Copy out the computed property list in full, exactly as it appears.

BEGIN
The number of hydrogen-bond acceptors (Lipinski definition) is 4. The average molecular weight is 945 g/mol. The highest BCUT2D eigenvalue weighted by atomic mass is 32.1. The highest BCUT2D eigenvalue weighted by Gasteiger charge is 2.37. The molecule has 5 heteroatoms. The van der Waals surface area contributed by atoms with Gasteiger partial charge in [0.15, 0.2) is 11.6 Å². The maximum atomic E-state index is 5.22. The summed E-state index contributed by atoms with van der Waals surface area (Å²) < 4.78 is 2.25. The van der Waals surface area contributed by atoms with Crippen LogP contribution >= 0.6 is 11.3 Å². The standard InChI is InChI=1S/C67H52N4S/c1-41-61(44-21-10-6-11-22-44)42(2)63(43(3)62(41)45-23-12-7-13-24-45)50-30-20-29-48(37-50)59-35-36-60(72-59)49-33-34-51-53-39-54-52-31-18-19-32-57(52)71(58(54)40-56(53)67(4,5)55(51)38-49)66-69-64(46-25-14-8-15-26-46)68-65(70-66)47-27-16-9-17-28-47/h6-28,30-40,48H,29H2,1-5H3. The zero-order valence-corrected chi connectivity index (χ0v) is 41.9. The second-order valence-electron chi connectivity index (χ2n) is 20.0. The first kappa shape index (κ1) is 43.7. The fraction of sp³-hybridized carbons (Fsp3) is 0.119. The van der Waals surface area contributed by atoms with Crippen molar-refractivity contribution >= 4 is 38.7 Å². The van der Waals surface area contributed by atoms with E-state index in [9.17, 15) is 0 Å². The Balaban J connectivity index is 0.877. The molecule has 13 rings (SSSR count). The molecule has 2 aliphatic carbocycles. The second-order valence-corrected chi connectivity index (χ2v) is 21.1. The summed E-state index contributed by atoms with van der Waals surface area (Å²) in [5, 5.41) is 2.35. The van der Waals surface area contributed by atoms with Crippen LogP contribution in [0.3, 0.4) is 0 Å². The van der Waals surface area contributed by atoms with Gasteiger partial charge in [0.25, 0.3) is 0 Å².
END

The number of hydrogen-bond acceptors (Lipinski definition) is 4. The average molecular weight is 945 g/mol. The highest BCUT2D eigenvalue weighted by atomic mass is 32.1. The highest BCUT2D eigenvalue weighted by Gasteiger charge is 2.37. The molecule has 5 heteroatoms. The van der Waals surface area contributed by atoms with Gasteiger partial charge in [0.15, 0.2) is 11.6 Å². The maximum atomic E-state index is 5.22. The summed E-state index contributed by atoms with van der Waals surface area (Å²) < 4.78 is 2.25. The van der Waals surface area contributed by atoms with Crippen LogP contribution >= 0.6 is 11.3 Å². The standard InChI is InChI=1S/C67H52N4S/c1-41-61(44-21-10-6-11-22-44)42(2)63(43(3)62(41)45-23-12-7-13-24-45)50-30-20-29-48(37-50)59-35-36-60(72-59)49-33-34-51-53-39-54-52-31-18-19-32-57(52)71(58(54)40-56(53)67(4,5)55(51)38-49)66-69-64(46-25-14-8-15-26-46)68-65(70-66)47-27-16-9-17-28-47/h6-28,30-40,48H,29H2,1-5H3. The zero-order valence-corrected chi connectivity index (χ0v) is 41.9. The second-order valence-electron chi connectivity index (χ2n) is 20.0. The first kappa shape index (κ1) is 43.7. The fraction of sp³-hybridized carbons (Fsp3) is 0.119. The van der Waals surface area contributed by atoms with Crippen molar-refractivity contribution >= 4 is 38.7 Å². The van der Waals surface area contributed by atoms with E-state index in [9.17, 15) is 0 Å². The Balaban J connectivity index is 0.877. The molecule has 13 rings (SSSR count). The molecule has 2 aliphatic carbocycles. The second-order valence-corrected chi connectivity index (χ2v) is 21.1. The summed E-state index contributed by atoms with van der Waals surface area (Å²) in [5, 5.41) is 2.35. The van der Waals surface area contributed by atoms with Crippen LogP contribution in [0.3, 0.4) is 0 Å². The van der Waals surface area contributed by atoms with Gasteiger partial charge in [0.25, 0.3) is 0 Å².